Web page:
Olympic sports writing: 2004-2015

Selected features and interviews, plus coverage from several Olympics:


Sochi 2014

London 2012 (all Bleacher Report unless noted)

Vancouver 2010: Nordic sports and biathlon (all USA TODAY)

Beijing 2008: Everything, especially soccer (all USA TODAY)

Torino 2006 (USA TODAY)

Athlete interviews (all USA TODAY)

Are UK taxpayers subsidizing poor spending habits in the Football League?


on-level-termsWell, I think so. That’s the conclusion I reached after reading Chapter 7 of Ted Philipakos’ excellent forthcoming book, On Level Terms.

That might not be Philipakos’ conclusion. He’s an agent and an academic who clearly has a solid grasp of the 10 cases he discusses in the book, but he plays the role of dispassionate reporter here, passing no judgment but simply summarizing these complex cases in plain English — a difficult task he does well.

He starts with U.S. cases, leading off with the big one, Fraser v MLS — the players’ 1997 lawsuit against the then-new Major League Soccer. That suit is a full chapter in my book Long-Range Goals, and I was flattered that he cited me. But he adds valuable insight, especially in following the case through the Court of Appeals and diving headlong into the murky world of single-entity law.

Next up: two cases from the old NASL that might change some impressions of the good old days, one more antitrust-ish case and a concussion case still in progress.

The European cases are another interesting grab bag, ending with a TV-rights case I’d never heard of. As you’d expect, Philipakos has a good solid chapter on the Bosman case, which established greater player movement and wiped out a lot of restrictions on foreign players. That case made the Premier League the melting pot it is today, and the federation arguments made at the time sound positively quaint even though they weren’t made that long ago.

So what’s the deal with Chapter 7 and my clickbait headline?

The issue here is the Football Creditors Rule, which ensures clubs seeking protection from creditors must pay off their “football creditors” — players, clubs to which they owe transfer fees, etc. — in full. Other creditors — say, the UK tax agency known by the cumbersome name Her Majesty’s Revenue and Customs — might only get a few pennies.

Seems fair — until you see how many clubs abuse it. “Sure, we’ll sign you to a multimillion-pound contract even though we don’t get EPL TV money and we only draw 8,000 fans per game. If we go broke, we’ll just go into administration and tell the rest of our creditors to shove it.”

So as I’m reading it, Football League clubs can still keep paying 90 percent of their revenues in player payroll, and if they can’t pay their taxes, that’s just too bad for the rest of the country’s taxpayers.

Am I wrong? And does anyone find that disturbing?

20 alternatives to YSA

Dear MLS Supporters Group,

angryYou may be a little upset that your club is getting more aggressive in its efforts to keep you from chanting “YOU SUCK, ASSHOLE!” every time the opposing keeper takes a goal kick. The argument has been going on for years, but commissioner Don Garber ratcheted up the rhetoric over the last few months, and now the Red Bulls are offering to pay fans not to say it.

What started as a rather stupid drunken chant has evolved into an act of civil disobedience. “Garber can’t tell us what to do,” you might say. “We’re fans. He’s just worried because he negotiating the league’s next TV deals so the league doesn’t find itself without tens of millions of rights … oh … wait a minute …”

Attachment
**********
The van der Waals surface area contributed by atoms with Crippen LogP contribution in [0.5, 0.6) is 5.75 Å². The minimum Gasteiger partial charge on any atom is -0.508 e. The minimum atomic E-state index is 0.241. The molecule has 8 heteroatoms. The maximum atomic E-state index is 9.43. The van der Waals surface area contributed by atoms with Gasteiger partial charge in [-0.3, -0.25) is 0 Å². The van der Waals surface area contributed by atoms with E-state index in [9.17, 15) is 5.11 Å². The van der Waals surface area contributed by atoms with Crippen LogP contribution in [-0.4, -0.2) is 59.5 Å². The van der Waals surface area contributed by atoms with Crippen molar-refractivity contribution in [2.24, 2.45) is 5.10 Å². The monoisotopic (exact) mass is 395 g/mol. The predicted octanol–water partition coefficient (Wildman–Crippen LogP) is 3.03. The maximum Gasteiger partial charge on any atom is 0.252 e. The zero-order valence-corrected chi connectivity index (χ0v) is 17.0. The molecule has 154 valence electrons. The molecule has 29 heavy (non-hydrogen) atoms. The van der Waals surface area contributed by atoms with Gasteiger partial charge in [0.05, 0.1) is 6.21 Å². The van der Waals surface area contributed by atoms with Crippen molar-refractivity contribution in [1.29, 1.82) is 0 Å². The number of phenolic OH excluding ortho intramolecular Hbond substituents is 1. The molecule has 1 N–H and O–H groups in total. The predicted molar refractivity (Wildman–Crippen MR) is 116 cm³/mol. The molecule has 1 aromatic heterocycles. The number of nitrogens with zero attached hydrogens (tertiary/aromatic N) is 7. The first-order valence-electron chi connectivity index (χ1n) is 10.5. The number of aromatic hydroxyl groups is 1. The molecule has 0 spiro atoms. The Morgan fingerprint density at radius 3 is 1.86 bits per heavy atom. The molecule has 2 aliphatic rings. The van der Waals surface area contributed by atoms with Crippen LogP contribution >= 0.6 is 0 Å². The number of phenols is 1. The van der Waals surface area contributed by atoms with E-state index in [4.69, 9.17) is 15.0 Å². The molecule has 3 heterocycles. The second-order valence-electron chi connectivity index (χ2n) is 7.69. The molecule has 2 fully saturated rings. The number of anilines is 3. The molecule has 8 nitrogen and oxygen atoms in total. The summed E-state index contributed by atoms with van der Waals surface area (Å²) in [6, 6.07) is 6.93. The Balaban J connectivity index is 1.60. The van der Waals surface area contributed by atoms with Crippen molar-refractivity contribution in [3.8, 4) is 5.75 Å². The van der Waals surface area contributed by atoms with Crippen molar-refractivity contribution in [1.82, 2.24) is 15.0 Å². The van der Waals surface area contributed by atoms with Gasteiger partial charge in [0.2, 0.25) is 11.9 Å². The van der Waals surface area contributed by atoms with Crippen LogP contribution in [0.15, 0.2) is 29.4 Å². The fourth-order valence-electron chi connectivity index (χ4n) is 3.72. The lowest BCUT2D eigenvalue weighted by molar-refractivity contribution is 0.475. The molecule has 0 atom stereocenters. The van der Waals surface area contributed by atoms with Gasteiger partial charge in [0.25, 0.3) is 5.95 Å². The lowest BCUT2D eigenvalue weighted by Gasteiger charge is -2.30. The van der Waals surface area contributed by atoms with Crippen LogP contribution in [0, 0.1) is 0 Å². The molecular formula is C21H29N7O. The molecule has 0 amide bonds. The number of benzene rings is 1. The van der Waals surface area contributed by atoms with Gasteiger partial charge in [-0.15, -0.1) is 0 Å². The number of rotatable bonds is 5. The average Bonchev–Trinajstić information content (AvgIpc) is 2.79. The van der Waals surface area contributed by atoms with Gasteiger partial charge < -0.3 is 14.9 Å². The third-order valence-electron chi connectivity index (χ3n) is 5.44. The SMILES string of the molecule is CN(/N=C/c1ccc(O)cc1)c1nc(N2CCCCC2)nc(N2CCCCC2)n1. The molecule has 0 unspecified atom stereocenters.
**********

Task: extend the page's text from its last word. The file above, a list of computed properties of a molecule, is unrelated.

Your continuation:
Yeah, you can raise any argument you like — the vulgarity, the lack of creativity, the anger from broadcast partners, etc. The bottom line is simple: YSA has got to go.

The good news: The English language offers many other four-syllable phrases. Not that you have to limit it to four — New England Revolution fans have told me they used “RELEASE THE KRAKEN” on occasion.

You may not be able to match the precise meter, with the emphasis on the second syllable and the last two as throwaways. In any case, it’s probably best to do a complete break instead of replacing it with a similar phrase like “YOU STINK, DUMBASS!”

But even if you limit yourself to four syllables, you’ll find no shortage of cheers to harass an opposing goalkeeper. You may even be able to tailor your cheers to specific occasions.

Here are some suggestions:

1. For all purposes, a shoutout to one of MLS’s best: “Ahhhhhh … YOU’RE NO HARTMAN!”

2. If the keeper has dreadlocks: “Ahhhhhh … YOU’RE NO COBI!”

3. When a keeper has a Jorge Campos-style shirt: “Ahhhhhh … PSYCHEDELIC!”

4. When you’re in a George Clinton mood: “Ahhhhhh … FUNKADELIC!”

5/6. If you want to distract the keeper with potential issues elsewhere: “Ahhhhhh … YOUR DOG HAS FLEAS!” or “Ahhhhhh … YOUR CAR’S ON FIRE!”

7. If you think the keeper’s taking too much time, or if you just want to pay tribute to a great Bull Durham scene: “Ahhhhhh … LOLLYGAGGER!”

8. If you want to make a political statement and think the trainers aren’t adequately responding to injuries: “Ahhhhhh … SINGLE-PAYER!”

9. If you want to pay tribute to the Seinfeld episode in which Mr. Costanza is looking for a calming phrase: “Ahhhhhh …HOOCHIE MAMA!”

10. Shakespeare shoutout: “Ahhhhhh … I BITE MY THUMB!”

11. If the keeper has ridiculous body art: “Ahhhhhh … NICE TATS, MORON!”

12. Keeper with obvious cosmetic surgery: “Ahhhhhh … YOUR NOSE IS FAKE!”

13. If you’re feeling particularly Anglophilic and the keeper is pudgy: “Ahhhhhh … YOU ATE THE PIES!”

14. Alternate version for Columbus: “Ahhhhhh … YOU ATE THE BRATS!”

15. If the keeper used to play for Manchester United: “Ahhhhhh … YOU ATE THE PRAWNS!”

16. For keepers who are inept on social media: “Ahhhhhh … YOUR TWITTER SUCKS!”

17. For a young keeper, though the reference may be lost on him: “Ahhhhhh … TEENAGE WASTELAND!”

18. For most keepers in the U.S. national team pool: “Ahhhhhh … YOUR HAIR IS GONE!”

19. Just to make keepers self-conscious: “Ahhhhhh … YOU HAVE BACK HAIR!”

20. And when the keepers’ legs are unencumbered: “Ahhhhhh … WHO WEARS SHORT SHORTS!”

Cricket player aims to make soccer club farewell pay off

Ellyse Perry has represented Australia in cricket and soccer. But to play for Australia in the World Twenty20, she had to say goodbye to her soccer club, Canberra United.